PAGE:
Same story in Sports Illustrated or on CNN would be deadly.

     

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  11.  
    identicon
    Norm, Mar 31st, 2009 @ 4:05pm

    Re: GHOST OF LINCOLN ADVISES OBAMA ON ECONOMIC WAR

    Hmmm ...

    1. Troll?
    2. Very subtle satire on online investigative reporting? (funny too)
    3. Totally batshit insane?

    I'm going with #3

     

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  12.  
    identicon
    Weird Harold's former #5 fan, Mar 31st, 2009 @ 4:34pm

    Re:

    the investigative journalists don't disappear, but are increasingly employed by organizations which have a particular agenda to promote

    You say that as though they weren't leaving organizations with particular agendas to promote

     

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  13.  
    identicon
    Batboy, Mar 31st, 2009 @ 7:11pm

    Re: Re: GHOST OF LINCOLN ADVISES OBAMA ON ECONOMIC WAR

    Me thinks the subtle inclusion of "Weekly Word News" places it firmly in #1 or #2 category.

    Sir, a "Bravo" is in order.

     

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  14.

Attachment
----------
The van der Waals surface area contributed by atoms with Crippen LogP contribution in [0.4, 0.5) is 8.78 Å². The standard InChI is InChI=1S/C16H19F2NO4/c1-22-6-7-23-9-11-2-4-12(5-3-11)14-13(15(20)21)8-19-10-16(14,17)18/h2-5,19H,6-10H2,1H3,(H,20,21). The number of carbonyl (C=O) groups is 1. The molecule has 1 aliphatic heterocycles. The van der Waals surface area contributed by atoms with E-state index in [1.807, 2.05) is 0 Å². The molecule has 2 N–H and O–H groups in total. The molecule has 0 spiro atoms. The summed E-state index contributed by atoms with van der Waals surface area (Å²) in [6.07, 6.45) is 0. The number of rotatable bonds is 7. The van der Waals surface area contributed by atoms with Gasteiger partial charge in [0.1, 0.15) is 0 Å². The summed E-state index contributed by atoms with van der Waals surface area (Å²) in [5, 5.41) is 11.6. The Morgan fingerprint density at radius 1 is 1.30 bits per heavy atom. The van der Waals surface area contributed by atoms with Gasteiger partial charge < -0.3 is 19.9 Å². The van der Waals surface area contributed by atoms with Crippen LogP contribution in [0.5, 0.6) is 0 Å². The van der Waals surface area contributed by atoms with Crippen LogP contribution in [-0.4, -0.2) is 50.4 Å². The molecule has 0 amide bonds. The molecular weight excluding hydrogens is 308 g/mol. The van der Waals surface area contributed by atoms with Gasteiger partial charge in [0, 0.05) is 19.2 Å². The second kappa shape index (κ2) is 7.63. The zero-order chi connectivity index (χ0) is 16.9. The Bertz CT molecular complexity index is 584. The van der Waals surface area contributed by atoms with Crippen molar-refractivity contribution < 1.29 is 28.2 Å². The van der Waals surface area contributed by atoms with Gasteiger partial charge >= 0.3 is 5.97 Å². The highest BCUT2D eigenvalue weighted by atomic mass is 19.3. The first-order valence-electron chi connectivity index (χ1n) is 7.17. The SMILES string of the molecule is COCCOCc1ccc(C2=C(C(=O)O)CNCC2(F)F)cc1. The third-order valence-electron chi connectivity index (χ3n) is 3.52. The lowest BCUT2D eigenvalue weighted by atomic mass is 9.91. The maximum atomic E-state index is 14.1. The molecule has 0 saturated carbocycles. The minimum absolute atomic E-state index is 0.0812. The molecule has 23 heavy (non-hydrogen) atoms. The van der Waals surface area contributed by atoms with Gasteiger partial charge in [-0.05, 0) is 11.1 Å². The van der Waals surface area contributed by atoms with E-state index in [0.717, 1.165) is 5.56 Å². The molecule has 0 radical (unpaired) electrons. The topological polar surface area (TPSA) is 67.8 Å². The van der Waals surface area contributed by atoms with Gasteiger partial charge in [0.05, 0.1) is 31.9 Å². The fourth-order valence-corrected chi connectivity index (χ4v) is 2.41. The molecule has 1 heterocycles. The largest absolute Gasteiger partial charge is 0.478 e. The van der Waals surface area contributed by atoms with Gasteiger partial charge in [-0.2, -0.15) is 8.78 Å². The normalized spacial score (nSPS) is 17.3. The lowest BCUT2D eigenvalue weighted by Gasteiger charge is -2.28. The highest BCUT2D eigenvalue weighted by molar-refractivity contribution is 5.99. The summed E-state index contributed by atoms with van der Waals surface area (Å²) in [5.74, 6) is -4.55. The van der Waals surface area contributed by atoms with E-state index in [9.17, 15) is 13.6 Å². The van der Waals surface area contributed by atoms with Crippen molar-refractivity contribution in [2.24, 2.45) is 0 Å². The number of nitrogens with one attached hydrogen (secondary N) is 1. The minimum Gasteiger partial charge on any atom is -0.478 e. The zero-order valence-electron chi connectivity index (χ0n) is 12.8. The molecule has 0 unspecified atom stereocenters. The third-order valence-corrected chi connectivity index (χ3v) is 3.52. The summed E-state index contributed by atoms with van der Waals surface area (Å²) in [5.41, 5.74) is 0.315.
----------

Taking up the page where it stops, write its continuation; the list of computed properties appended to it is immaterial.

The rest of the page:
identicon
    Anonymous Coward, Apr 1st, 2009 @ 11:32am

    Re: Re:

    "...the info is from a NY Times article." Even if we suppose the NY times does say that don't you feel a little guilty at the need to suspend the economic insight you are so proud of ?.

    But if the "experts" tell you whats going on why try to think for your self ... that might mean you have to actually try to find the facts - I mean "facts" as defined prior to the invention of blogging, not your strong point.

     

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  15.  
    identicon
    college sports recruiting websites, Jan 4th, 2010 @ 9:26am

    comment

    You know the other two quarterbacks from Georgia haven’t played one down. They may not be good enough to give Georgia the best chance to win. If they were good enough Richt would have started one of them this last season. So Hutson Mason may have as good a chance as any of them to start for Georgia next year. Never say never because no one really knows.

     

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  16.  
    identicon
    Price Per Head Sportsbook, Aug 11th, 2010 @ 10:39am

    Indeed, I'm not sure his dismissal had anything to do with the fact that it was online; it sounded like he was in the middle of dismissing it as a newspaper article and just corrected himself to say "not a newspaper, an online news source". Except his words show his level of "out-of-touch-ness", as if he said "I read The Yahoo on the internets for my news".

     

    reply to this | link to this | view in thread ]